with one leg told a reporter, "I would have crawled here if I had to."
    Was democracy imposed on that man? Was freedom a value he did not share?
    The truth is that the only ones who have to impose their values are the
    tyrants. That is why the communists crushed the Prague Spring — and
    threw an innocent playwright in jail — and trembled at the sight of a
    Polish Pope. History shows that ultimately, freedom conquers fear. And
    given the chance, freedom will conquer fear in every nation on earth.

    Another objection is that ending tyranny will unleash chaos. Critics
    point to the violence in Afghanistan, or Iraq, or Lebanon as evidence
    that freedom leaves people less safe. But look at who is causing that
    violence. It is the terrorists. And it is no coincidence that they are
    targeting young democracies in the Middle East. They know that the
    success of free societies there is a mortal threat to their ambitions —
    and to their very survival. The fact that our enemies are fighting back
    is not a reason to doubt democracy. It is evidence that they recognize
    democracy's power. It is evidence that we are at war. And it is evidence
    that free nations must do what it takes to prevail.

    Still, some argue that a safer goal would be stability — especially in
    the Middle East. The problem is that pursuing stability at the expense
    of liberty does not lead to peace — it leads to September the 11th,
    2001. The policy of tolerating tyranny is a moral and strategic failure.
    And it is a mistake the world must not repeat in the 21st century.

    Others fear that democracy will bring dangerous forces to power, such as
    Hamas in the Palestinian Territories. Elections will not always turn out
    the way we hope. Yet democracy consists of more than a single trip to
    the ballot box. Democracy requires meaningful opposition parties, a
    vibrant civil society, and a government that enforces the law and
    responds to the needs of its people. Elections can accelerate the
    creation of such institutions. In a democracy, people will not vote for
    a life of perpetual violence. To stay in power, elected officials must
    listen to their people and pursue their desire for peace — or the
    voters will replace them through free elections with leaders who do.

    Finally, there is the contention that ending tyranny is unrealistic.
    Some argue that extending democracy around the world is simply too
    difficult to be achieved. That is nothing new. At every stage of the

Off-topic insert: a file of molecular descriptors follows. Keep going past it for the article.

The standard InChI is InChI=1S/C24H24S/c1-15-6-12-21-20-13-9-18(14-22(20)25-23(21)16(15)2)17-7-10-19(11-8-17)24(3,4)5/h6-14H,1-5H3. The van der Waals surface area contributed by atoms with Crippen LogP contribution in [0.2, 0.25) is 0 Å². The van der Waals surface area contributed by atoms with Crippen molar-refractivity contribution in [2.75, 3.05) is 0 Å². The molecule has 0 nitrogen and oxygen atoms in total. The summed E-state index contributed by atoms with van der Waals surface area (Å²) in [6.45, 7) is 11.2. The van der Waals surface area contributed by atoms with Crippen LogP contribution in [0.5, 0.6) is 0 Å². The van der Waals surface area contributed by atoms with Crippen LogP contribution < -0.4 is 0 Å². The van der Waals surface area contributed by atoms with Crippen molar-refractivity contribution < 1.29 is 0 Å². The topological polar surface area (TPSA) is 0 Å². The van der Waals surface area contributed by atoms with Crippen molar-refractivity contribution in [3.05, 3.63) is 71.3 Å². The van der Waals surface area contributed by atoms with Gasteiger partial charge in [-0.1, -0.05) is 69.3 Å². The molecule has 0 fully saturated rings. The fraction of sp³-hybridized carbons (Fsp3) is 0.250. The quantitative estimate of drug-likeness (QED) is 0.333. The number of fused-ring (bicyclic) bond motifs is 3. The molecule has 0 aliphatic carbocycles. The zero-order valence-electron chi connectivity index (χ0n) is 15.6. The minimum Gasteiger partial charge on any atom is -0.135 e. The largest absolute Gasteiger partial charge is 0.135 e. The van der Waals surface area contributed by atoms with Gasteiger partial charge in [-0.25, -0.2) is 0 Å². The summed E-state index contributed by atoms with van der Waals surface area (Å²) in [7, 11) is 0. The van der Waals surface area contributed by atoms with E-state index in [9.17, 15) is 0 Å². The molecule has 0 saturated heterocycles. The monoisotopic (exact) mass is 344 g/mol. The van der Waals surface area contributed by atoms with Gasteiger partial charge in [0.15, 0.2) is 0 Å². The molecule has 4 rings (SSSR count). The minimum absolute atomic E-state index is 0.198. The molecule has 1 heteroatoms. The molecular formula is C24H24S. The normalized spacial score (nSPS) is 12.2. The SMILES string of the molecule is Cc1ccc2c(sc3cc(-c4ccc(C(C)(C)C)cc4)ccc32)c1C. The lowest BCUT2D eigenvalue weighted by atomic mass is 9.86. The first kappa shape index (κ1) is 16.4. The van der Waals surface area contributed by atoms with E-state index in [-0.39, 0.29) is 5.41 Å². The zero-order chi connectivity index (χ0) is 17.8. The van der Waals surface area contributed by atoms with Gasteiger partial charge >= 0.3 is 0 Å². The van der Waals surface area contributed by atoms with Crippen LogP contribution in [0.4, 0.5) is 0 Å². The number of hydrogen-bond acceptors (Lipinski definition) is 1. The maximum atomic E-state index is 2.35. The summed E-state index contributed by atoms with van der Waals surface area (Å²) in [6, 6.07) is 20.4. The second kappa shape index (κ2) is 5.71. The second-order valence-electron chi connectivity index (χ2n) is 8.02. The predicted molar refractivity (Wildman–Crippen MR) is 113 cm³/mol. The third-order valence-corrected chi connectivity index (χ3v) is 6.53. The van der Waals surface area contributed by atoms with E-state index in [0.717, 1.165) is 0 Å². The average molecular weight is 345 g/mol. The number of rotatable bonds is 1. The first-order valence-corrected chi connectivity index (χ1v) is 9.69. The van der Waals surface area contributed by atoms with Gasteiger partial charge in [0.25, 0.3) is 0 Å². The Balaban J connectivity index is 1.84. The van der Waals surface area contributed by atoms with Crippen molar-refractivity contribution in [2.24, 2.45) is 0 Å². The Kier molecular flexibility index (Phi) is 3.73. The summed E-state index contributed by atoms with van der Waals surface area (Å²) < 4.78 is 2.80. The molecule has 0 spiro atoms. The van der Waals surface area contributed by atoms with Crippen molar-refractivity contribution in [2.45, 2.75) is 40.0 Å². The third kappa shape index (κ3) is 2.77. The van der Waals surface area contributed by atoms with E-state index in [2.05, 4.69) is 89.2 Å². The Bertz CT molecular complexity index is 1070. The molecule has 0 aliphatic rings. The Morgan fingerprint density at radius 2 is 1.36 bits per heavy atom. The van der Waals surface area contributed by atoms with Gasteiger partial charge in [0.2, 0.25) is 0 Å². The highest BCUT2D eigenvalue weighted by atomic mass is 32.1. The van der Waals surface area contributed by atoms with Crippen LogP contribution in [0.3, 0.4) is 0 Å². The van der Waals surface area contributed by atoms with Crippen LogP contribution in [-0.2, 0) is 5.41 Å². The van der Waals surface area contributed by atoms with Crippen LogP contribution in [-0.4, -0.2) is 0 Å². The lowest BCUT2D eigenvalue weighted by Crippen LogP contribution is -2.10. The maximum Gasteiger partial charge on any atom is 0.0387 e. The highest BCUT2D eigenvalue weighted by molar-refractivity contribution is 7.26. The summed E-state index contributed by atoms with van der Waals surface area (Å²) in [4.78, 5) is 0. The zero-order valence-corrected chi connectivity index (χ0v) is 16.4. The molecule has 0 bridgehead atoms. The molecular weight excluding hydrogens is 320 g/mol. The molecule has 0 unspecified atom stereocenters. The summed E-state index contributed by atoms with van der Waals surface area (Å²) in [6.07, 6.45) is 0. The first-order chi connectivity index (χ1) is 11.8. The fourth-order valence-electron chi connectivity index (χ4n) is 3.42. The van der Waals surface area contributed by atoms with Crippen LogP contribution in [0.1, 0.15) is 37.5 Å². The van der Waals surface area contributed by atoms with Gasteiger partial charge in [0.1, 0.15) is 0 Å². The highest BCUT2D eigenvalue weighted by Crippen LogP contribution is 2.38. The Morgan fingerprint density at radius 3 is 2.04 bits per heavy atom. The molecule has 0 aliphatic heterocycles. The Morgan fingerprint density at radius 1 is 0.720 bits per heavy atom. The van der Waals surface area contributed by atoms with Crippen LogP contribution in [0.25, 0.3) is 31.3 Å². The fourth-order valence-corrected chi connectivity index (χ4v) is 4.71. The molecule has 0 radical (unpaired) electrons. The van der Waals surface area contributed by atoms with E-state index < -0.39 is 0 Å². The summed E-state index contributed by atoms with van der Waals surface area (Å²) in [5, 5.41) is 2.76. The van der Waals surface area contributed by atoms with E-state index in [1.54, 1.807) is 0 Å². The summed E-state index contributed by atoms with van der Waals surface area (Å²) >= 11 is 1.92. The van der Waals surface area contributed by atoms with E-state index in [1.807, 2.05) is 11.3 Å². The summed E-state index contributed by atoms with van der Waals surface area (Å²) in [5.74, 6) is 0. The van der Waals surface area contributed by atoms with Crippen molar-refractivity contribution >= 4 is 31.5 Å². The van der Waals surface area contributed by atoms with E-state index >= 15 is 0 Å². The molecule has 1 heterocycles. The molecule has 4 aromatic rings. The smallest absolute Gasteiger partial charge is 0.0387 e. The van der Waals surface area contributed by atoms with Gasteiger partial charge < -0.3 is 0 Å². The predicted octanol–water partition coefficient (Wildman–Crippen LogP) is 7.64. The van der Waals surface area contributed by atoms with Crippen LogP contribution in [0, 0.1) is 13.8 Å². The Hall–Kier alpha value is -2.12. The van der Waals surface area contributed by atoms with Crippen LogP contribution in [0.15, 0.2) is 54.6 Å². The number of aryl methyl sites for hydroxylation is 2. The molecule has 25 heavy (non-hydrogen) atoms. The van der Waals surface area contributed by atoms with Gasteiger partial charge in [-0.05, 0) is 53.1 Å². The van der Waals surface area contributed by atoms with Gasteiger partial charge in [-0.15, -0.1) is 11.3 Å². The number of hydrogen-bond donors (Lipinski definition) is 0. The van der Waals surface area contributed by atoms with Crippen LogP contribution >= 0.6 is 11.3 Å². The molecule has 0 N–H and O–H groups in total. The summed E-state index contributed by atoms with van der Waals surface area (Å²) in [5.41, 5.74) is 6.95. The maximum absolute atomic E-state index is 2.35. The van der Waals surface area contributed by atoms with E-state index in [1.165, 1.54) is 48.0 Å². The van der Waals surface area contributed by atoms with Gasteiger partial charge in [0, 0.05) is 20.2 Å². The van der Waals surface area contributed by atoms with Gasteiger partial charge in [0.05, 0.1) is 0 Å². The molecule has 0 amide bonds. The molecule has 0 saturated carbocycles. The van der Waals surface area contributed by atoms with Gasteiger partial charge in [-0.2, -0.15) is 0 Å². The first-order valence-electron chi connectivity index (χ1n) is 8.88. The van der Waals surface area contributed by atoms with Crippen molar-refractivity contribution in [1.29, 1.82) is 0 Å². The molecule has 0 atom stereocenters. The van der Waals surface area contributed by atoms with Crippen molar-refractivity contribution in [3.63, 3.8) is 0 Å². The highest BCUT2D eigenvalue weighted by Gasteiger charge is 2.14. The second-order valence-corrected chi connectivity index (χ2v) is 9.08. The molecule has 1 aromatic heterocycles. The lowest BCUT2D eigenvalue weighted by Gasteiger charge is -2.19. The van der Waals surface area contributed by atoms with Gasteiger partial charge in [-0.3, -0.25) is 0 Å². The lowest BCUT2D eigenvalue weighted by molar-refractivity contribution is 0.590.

Cold War, there were those who argued that the Berlin Wall was permanent
    — and that people behind the Iron Curtain would never overcome their
    oppressors.

    The lesson is that freedom will always have skeptics. But that is not
    the whole story. There are also people like you, and the loved ones you
    represent — men and women with the courage to risk everything for your
    ideals. In his first address as President, Vaclav Havel proclaimed,
    "People, your government has returned to you!" He was echoing the first
    speech of President Tomas Masaryk — who was in turn quoting the 17th
    century Czech teacher Comenius. His message was that freedom is timeless.

    It does not belong to one government or one generation. Freedom is the
    dream and the right of every person in every nation in every age. The
    United States of America believes deeply in that message. It was the
    inspiration for our founding, when we declared that all men are created
    equal. It was the conviction that led us to help liberate this
    continent, and stand with the captive nations through their long
    struggle. It is the truth that guides our Nation to oppose terror and
    tyranny in the world today. And it is the reason I have such great
    confidence in the men and women in this room.

    I leave Prague with certainty that the cause of freedom is not tired —
    and that its future is in the best of hands. With unbreakable faith in
    the power of liberty, you will inspire your people — you will lead your
    nations — and you will change the world. Thank you, and God bless you all.

    http://www.miscelaneasdecuba.net/web/article.asp?artID=10392